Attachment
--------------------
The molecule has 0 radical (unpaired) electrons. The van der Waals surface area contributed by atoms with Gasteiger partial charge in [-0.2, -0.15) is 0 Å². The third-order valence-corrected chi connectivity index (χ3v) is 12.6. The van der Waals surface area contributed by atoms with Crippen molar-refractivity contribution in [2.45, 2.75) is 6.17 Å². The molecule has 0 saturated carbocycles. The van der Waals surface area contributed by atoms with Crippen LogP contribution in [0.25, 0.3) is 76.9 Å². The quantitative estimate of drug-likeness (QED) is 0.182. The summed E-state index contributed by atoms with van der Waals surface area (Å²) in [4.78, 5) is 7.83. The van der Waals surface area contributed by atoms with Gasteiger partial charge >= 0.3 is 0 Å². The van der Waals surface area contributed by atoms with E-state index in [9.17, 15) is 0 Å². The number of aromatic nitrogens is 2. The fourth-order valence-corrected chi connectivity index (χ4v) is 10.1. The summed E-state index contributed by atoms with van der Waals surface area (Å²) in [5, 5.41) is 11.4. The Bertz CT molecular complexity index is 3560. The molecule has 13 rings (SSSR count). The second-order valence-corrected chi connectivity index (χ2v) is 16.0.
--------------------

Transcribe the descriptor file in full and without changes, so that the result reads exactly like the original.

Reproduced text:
The molecule has 0 radical (unpaired) electrons. The van der Waals surface area contributed by atoms with Gasteiger partial charge in [-0.2, -0.15) is 0 Å². The third-order valence-corrected chi connectivity index (χ3v) is 12.6. The van der Waals surface area contributed by atoms with Crippen molar-refractivity contribution in [2.45, 2.75) is 6.17 Å². The molecule has 0 saturated carbocycles. The van der Waals surface area contributed by atoms with Crippen LogP contribution in [0.25, 0.3) is 76.9 Å². The quantitative estimate of drug-likeness (QED) is 0.182. The summed E-state index contributed by atoms with van der Waals surface area (Å²) in [4.78, 5) is 7.83. The van der Waals surface area contributed by atoms with Gasteiger partial charge >= 0.3 is 0 Å². The van der Waals surface area contributed by atoms with E-state index in [9.17, 15) is 0 Å². The number of aromatic nitrogens is 2. The fourth-order valence-corrected chi connectivity index (χ4v) is 10.1. The summed E-state index contributed by atoms with van der Waals surface area (Å²) in [5, 5.41) is 11.4. The Bertz CT molecular complexity index is 3560. The molecule has 13 rings (SSSR count). The second-order valence-corrected chi connectivity index (χ2v) is 16.0.